- 44. Katzelnick LC, Fonville JM, Gromowski GD, Arriaga JB, Green A, James SL, et al. Dengue viruses cluster antigenically but not as discrete serotypes. Science. 2015;349(6254):1338–43. pmid:26383952.
- 45. Read AF, Baigent SJ, Powers C, Kgosana LB, Blackwell L, Smith LP, et al. Imperfect vaccination can enhance the transmission of highly virulent pathogens. PLoS Biol. 2015;13(7):e1002198. pmid:26214839;
- 46. Cattoli G, Fusaro A, Monne I, Coven F, Joannis T, El-Hamid HSA, et al. Evidence for differing evolutionary dynamics of A/H5N1 viruses among countries applying or not applying avian influenza vaccination in poultry. Vaccine. 2011;29(50):9368–75. pmid:22001877
- 47. Koel BF, van der Vliet S, Burke DF, Bestebroer TM, Bharoto EE, Yasa IWW, et al. Antigenic variation of Clade 2.1 H5N1 virus is determined by a few amino acid substitutions immediately adjacent to the receptor binding site. mBio. 2014;5(3).
- 48. Koel BF, Burke DF, Bestebroer TM, van der Vliet S, Zondag GCM, Vervaet G, et al. Substitutions near the receptor binding site determine major antigenic change during influenza virus evolution. Science. 2013;342(6161):976–9. pmid:24264991.
- 49. McClintock BT, Nichols JD, Bailey LL, MacKenzie DI, Kendall WL, Franklin AB. Seeking a second opinion: uncertainty in disease ecology. Ecol Lett. 2010;13(6):659–74. pmid:20426794.
- 50. Latorre-Margalef N, Avril A, Tolf C, Olsen B, Waldenstrom J. How does sampling methodology influence molecular detection and isolation success in influenza A virus field studies? Appl Environ Microb. 2016;82(4):1147–53.
- 51. Brown JD, Poulson R, Carter DL, Lebarbenchon C, Stallknecht DE. Infectivity of avian influenza virus-Positive field samples for mallards: What do our diagnostic results mean? Journal of wildlife diseases. 2013;49(1):180–5. pmid:23307386.
- 52. Francis T. Influenza—the Newe Acquayantance. Ann Intern Med. 1953;39(2):203–21. pmid:13080880.
- 53. Webster RG. Original Antigenic Sin in ferrets—Response to sequential infections with influenza viruses. J Immunol. 1966;97(2):177–&. pmid:5921310.
- 54. Kucharski AJ, Lessler J, Read JM, Zhu HC, Jiang CQ, Guan Y, et al. Estimating the life course of influenza A (H3N2) antibody responses from cross-sectional data. Plos Biology. 2015;13(3).
- 55. Fonville JM, Wilks SH, James SL, Fox A, Ventresca M, Aban M, et al. Antibody landscapes after influenza virus infection or vaccination. Science. 2014;346(6212):996–1000. pmid:25414313.
- 56. Ramey AM, Poulson RL, Gonzalez-Reiche AS, Wilcox BR, Walther P, Link P, et al. Evidence for seasonal patterns in the relative abundance of avian influenza virus subtypes in Blue-Winged Teal (Anas discors). Journal of wildlife diseases. 2014;50(4):916–22. pmid:24949926.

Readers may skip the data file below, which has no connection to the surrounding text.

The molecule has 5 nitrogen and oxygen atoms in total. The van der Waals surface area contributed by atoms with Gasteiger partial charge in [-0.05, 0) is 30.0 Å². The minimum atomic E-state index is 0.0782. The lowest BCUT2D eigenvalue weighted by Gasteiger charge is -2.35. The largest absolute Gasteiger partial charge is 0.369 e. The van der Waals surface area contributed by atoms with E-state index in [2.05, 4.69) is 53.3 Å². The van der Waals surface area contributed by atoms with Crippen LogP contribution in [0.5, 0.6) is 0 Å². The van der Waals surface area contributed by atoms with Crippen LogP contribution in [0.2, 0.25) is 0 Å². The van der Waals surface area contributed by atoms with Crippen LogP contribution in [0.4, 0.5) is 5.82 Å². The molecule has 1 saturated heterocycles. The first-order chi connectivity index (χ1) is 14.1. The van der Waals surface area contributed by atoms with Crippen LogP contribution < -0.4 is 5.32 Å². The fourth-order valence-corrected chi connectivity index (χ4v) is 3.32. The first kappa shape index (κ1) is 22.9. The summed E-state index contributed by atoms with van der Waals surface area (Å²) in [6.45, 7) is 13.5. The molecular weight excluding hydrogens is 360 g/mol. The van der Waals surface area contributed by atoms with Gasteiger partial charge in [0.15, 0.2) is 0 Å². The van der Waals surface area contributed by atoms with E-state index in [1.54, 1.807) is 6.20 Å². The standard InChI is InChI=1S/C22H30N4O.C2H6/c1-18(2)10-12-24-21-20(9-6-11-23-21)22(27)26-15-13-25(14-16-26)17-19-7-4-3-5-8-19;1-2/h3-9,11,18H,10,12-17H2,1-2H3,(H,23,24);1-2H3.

- 57. Lebarbenchon C, Sreevatsan S, Lefèvre T, Yang M, Ramakrishnan MA, Brown JD, et al. Reassortant influenza A viruses in wild duck populations: effects on viral shedding and persistence in water. Proc R Soc B-Biol Sci. 2012;279(1744):3967–75. pmid:22859590
- 58. Brown JD, Goekjian G, Poulson R, Valeika S, Stallknecht DE. Avian influenza virus in water: Infectivity is dependent on pH, salinity and temperature. Vet Microbiol. 2009;136(1–2):20–6. pmid:19081209.
- 59. Handel A, Brown J, Stallknecht D, Rohani P. A multi-scale analysis of influenza A virus fitness trade-offs due to temperature-dependent virus persistence. PLoS Comput Biol. 2013;9(3):e1002989. pmid:23555223
- 60. Galloway SE, Reed ML, Russell CJ, Steinhauer DA. Influenza HA subtypes demonstrate divergent phenotypes for cleavage activation and pH of fusion: Implications for host range and adaptation. Plos Pathog. 2013;9(2).
- 61. Ramey AM, Poulson RL, Gonzalez-Reiche AS, Perez DR, Stallknecht DE, Brown JD. Genomic characterization of H14 subtype influenza A viruses in New World waterfowl and experimental infectivity in mallards (Anas platyrhynchos). Plos One. 2014;9(5).
- 62. Verhagen JH, van der Jeugd HP, Nolet BA, Slaterus R, Kharitonov SP, de Vries PP, et al. Wild bird surveillance around outbreaks of highly pathogenic avian influenza A(H5N8) virus in the Netherlands, 2014, within the context of global flyways. Eurosurveillance. 2015;20(12).
- 63. Krauss S, Stallknecht DE, Slemons RD, Bowman AS, Poulson RL, Nolting JM, et al. The enigma of the apparent disappearance of Eurasian highly pathogenic H5 clade 22.214.171.124 influenza A viruses in North American waterfowl. P Natl Acad Sci USA. 2016;113(32):9033–8. pmid:27457948;
- 64. Lee DH, Torchetti MK, Winker K, Ip HS, Song CS, Swayne DE. Intercontinental spread of Asian-origin H5N8 to North America through Beringia by migratory birds. J Virol. 2015;89(12):6521–4. pmid:25855748.
- 65. Reed LJ, Muench H. A simple method of estimating fifty per cent endpoints Am J Epidemiol. 1938;27(3):493–7.
- 66. Franca M, Poulson R, Brown J, Howerth EW, Berghaus RD, Carter D, et al. Effect of different routes of inoculation on infectivity and viral shedding of LPAI viruses in mallards. Avian Dis. 2012;56(4):981–5.
- 67. Bragstad K, Jorgensen PH, Handberg KJ, Mellergaard S, Corbet S, Fomsgaard A. New avian influenza A virus subtype combination H5N7 identified in Danish mallard ducks. Virus Res. 2005;109(2):181–90. pmid:15763149.
- 68. Brown JD, Berghaus RD, Costa TP, Poulson R, Carter DL, Lebarbenchon C, et al. Intestinal excretion of a wild bird-origin H3N8 low pathogenic avian influenza virus in mallards (Anas Platyrhynchos). Journal of wildlife diseases. 2012;48(4):991–8. pmid:23060500
- 69. Latorre-Margalef N, Ramey AM, Fojtik A, Stallknecht DE. Serologic evidence of influenza A (H14) virus introduction into North America. Emerg Infect Dis. 2015;21(12):2257–9. pmid:26584425.
- 70. Team RC. R: A language and environment for statistical computing. Vienna, Austria: R Foundation for Statistical Computing; R version 3.1.2, 2014.